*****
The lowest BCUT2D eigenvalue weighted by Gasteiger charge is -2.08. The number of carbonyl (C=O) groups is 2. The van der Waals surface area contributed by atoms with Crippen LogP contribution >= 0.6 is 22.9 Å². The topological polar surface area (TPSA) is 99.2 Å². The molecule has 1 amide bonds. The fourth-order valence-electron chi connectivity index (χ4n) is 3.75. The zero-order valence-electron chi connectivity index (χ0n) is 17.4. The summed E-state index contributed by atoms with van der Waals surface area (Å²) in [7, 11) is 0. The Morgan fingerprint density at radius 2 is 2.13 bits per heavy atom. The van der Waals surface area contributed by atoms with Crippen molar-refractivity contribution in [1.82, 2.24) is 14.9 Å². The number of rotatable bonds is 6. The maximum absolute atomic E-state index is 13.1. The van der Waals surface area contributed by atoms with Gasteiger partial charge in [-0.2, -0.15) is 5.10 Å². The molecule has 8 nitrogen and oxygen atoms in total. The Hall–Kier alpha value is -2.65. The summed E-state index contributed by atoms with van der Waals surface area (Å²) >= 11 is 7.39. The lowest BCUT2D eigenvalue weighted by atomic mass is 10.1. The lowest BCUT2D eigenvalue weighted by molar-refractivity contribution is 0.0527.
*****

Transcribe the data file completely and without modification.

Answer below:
The lowest BCUT2D eigenvalue weighted by Gasteiger charge is -2.08. The number of carbonyl (C=O) groups is 2. The van der Waals surface area contributed by atoms with Crippen LogP contribution >= 0.6 is 22.9 Å². The topological polar surface area (TPSA) is 99.2 Å². The molecule has 1 amide bonds. The fourth-order valence-electron chi connectivity index (χ4n) is 3.75. The zero-order valence-electron chi connectivity index (χ0n) is 17.4. The summed E-state index contributed by atoms with van der Waals surface area (Å²) in [7, 11) is 0. The Morgan fingerprint density at radius 2 is 2.13 bits per heavy atom. The van der Waals surface area contributed by atoms with Crippen molar-refractivity contribution in [1.82, 2.24) is 14.9 Å². The number of rotatable bonds is 6. The maximum absolute atomic E-state index is 13.1. The van der Waals surface area contributed by atoms with Gasteiger partial charge in [-0.2, -0.15) is 5.10 Å². The molecule has 8 nitrogen and oxygen atoms in total. The Hall–Kier alpha value is -2.65. The summed E-state index contributed by atoms with van der Waals surface area (Å²) >= 11 is 7.39. The lowest BCUT2D eigenvalue weighted by atomic mass is 10.1. The lowest BCUT2D eigenvalue weighted by molar-refractivity contribution is 0.0527.